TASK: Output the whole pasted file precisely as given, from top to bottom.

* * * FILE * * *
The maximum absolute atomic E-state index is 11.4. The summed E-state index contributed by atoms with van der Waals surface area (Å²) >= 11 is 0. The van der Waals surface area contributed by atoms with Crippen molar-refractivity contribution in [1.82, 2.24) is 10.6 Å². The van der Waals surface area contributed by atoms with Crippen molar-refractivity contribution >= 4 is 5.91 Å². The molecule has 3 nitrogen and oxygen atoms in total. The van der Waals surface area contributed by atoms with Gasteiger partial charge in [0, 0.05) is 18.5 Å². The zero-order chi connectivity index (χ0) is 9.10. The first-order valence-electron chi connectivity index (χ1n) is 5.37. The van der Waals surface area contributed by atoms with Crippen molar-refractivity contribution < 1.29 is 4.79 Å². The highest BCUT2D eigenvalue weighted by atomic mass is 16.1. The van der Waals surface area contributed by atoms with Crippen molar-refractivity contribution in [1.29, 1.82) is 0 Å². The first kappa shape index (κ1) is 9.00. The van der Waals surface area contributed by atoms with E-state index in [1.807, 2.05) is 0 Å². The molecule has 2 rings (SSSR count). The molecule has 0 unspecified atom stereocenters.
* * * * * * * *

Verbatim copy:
The maximum absolute atomic E-state index is 11.4. The summed E-state index contributed by atoms with van der Waals surface area (Å²) >= 11 is 0. The van der Waals surface area contributed by atoms with Crippen molar-refractivity contribution in [1.82, 2.24) is 10.6 Å². The van der Waals surface area contributed by atoms with Crippen molar-refractivity contribution >= 4 is 5.91 Å². The molecule has 3 nitrogen and oxygen atoms in total. The van der Waals surface area contributed by atoms with Gasteiger partial charge in [0, 0.05) is 18.5 Å². The zero-order chi connectivity index (χ0) is 9.10. The first-order valence-electron chi connectivity index (χ1n) is 5.37. The van der Waals surface area contributed by atoms with Crippen molar-refractivity contribution < 1.29 is 4.79 Å². The highest BCUT2D eigenvalue weighted by atomic mass is 16.1. The van der Waals surface area contributed by atoms with Crippen molar-refractivity contribution in [1.29, 1.82) is 0 Å². The first kappa shape index (κ1) is 9.00. The van der Waals surface area contributed by atoms with E-state index in [1.807, 2.05) is 0 Å². The molecule has 2 rings (SSSR count). The molecule has 0 unspecified atom stereocenters.